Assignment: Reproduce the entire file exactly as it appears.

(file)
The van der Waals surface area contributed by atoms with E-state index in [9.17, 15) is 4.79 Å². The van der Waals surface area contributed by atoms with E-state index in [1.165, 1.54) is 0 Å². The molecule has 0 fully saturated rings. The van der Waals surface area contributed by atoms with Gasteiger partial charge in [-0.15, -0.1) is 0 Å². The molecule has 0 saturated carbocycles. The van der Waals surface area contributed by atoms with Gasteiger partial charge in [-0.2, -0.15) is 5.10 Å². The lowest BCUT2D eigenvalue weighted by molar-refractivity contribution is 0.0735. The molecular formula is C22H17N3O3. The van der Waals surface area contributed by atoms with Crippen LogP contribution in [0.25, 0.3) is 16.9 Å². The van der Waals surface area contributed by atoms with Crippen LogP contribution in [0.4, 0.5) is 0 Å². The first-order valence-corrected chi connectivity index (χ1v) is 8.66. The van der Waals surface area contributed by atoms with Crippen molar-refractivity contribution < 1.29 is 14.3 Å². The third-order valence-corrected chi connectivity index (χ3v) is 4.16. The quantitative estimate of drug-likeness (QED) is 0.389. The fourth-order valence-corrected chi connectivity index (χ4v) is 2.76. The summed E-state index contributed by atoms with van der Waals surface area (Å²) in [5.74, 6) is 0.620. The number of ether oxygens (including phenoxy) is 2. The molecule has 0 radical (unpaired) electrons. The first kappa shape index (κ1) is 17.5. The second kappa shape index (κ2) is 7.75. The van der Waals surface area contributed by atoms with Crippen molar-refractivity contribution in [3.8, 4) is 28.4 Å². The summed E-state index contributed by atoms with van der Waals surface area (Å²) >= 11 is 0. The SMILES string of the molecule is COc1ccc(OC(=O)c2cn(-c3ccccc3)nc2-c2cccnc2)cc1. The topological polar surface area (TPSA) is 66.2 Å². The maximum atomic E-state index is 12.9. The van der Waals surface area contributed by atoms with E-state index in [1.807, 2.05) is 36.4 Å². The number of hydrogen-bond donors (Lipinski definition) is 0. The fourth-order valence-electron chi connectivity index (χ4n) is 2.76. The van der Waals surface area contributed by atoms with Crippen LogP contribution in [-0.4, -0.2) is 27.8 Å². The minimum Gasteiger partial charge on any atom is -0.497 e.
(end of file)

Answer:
The van der Waals surface area contributed by atoms with E-state index in [9.17, 15) is 4.79 Å². The van der Waals surface area contributed by atoms with E-state index in [1.165, 1.54) is 0 Å². The molecule has 0 fully saturated rings. The van der Waals surface area contributed by atoms with Gasteiger partial charge in [-0.15, -0.1) is 0 Å². The molecule has 0 saturated carbocycles. The van der Waals surface area contributed by atoms with Gasteiger partial charge in [-0.2, -0.15) is 5.10 Å². The lowest BCUT2D eigenvalue weighted by molar-refractivity contribution is 0.0735. The molecular formula is C22H17N3O3. The van der Waals surface area contributed by atoms with Crippen LogP contribution in [0.25, 0.3) is 16.9 Å². The van der Waals surface area contributed by atoms with Crippen LogP contribution in [0.4, 0.5) is 0 Å². The first-order valence-corrected chi connectivity index (χ1v) is 8.66. The van der Waals surface area contributed by atoms with Crippen molar-refractivity contribution < 1.29 is 14.3 Å². The third-order valence-corrected chi connectivity index (χ3v) is 4.16. The quantitative estimate of drug-likeness (QED) is 0.389. The fourth-order valence-corrected chi connectivity index (χ4v) is 2.76. The summed E-state index contributed by atoms with van der Waals surface area (Å²) in [5.74, 6) is 0.620. The number of ether oxygens (including phenoxy) is 2. The molecule has 0 radical (unpaired) electrons. The first kappa shape index (κ1) is 17.5. The second kappa shape index (κ2) is 7.75. The van der Waals surface area contributed by atoms with Crippen molar-refractivity contribution in [3.8, 4) is 28.4 Å². The summed E-state index contributed by atoms with van der Waals surface area (Å²) >= 11 is 0. The SMILES string of the molecule is COc1ccc(OC(=O)c2cn(-c3ccccc3)nc2-c2cccnc2)cc1. The topological polar surface area (TPSA) is 66.2 Å². The maximum atomic E-state index is 12.9. The van der Waals surface area contributed by atoms with E-state index in [1.807, 2.05) is 36.4 Å². The number of hydrogen-bond donors (Lipinski definition) is 0. The fourth-order valence-electron chi connectivity index (χ4n) is 2.76. The van der Waals surface area contributed by atoms with Crippen LogP contribution in [-0.4, -0.2) is 27.8 Å². The minimum Gasteiger partial charge on any atom is -0.497 e.